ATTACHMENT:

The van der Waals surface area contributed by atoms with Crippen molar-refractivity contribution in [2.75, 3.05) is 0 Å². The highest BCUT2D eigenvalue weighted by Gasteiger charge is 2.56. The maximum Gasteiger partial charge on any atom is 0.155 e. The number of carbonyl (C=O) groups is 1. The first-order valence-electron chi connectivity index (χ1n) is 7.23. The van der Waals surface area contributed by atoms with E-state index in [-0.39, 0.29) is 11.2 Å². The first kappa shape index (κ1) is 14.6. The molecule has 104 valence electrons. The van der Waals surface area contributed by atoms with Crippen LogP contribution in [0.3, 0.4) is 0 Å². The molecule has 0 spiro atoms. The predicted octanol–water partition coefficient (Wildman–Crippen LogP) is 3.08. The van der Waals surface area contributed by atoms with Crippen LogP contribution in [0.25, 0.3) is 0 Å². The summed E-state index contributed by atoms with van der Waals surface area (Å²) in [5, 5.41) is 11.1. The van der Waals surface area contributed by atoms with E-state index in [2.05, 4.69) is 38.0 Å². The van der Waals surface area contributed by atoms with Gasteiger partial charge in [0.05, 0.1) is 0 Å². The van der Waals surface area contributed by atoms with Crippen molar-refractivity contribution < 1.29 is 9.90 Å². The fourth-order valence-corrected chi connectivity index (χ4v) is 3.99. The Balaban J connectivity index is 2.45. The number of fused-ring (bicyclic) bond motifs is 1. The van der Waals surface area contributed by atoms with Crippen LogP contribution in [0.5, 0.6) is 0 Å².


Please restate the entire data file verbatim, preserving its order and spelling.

The van der Waals surface area contributed by atoms with Crippen molar-refractivity contribution in [2.75, 3.05) is 0 Å². The highest BCUT2D eigenvalue weighted by Gasteiger charge is 2.56. The maximum Gasteiger partial charge on any atom is 0.155 e. The number of carbonyl (C=O) groups is 1. The first-order valence-electron chi connectivity index (χ1n) is 7.23. The van der Waals surface area contributed by atoms with E-state index in [-0.39, 0.29) is 11.2 Å². The first kappa shape index (κ1) is 14.6. The molecule has 104 valence electrons. The van der Waals surface area contributed by atoms with Crippen LogP contribution in [0.3, 0.4) is 0 Å². The molecule has 0 spiro atoms. The predicted octanol–water partition coefficient (Wildman–Crippen LogP) is 3.08. The van der Waals surface area contributed by atoms with Crippen LogP contribution in [0.25, 0.3) is 0 Å². The summed E-state index contributed by atoms with van der Waals surface area (Å²) in [5, 5.41) is 11.1. The van der Waals surface area contributed by atoms with E-state index in [2.05, 4.69) is 38.0 Å². The van der Waals surface area contributed by atoms with Gasteiger partial charge in [0.05, 0.1) is 0 Å². The van der Waals surface area contributed by atoms with Crippen molar-refractivity contribution < 1.29 is 9.90 Å². The fourth-order valence-corrected chi connectivity index (χ4v) is 3.99. The Balaban J connectivity index is 2.45. The number of fused-ring (bicyclic) bond motifs is 1. The van der Waals surface area contributed by atoms with Crippen LogP contribution in [0.5, 0.6) is 0 Å².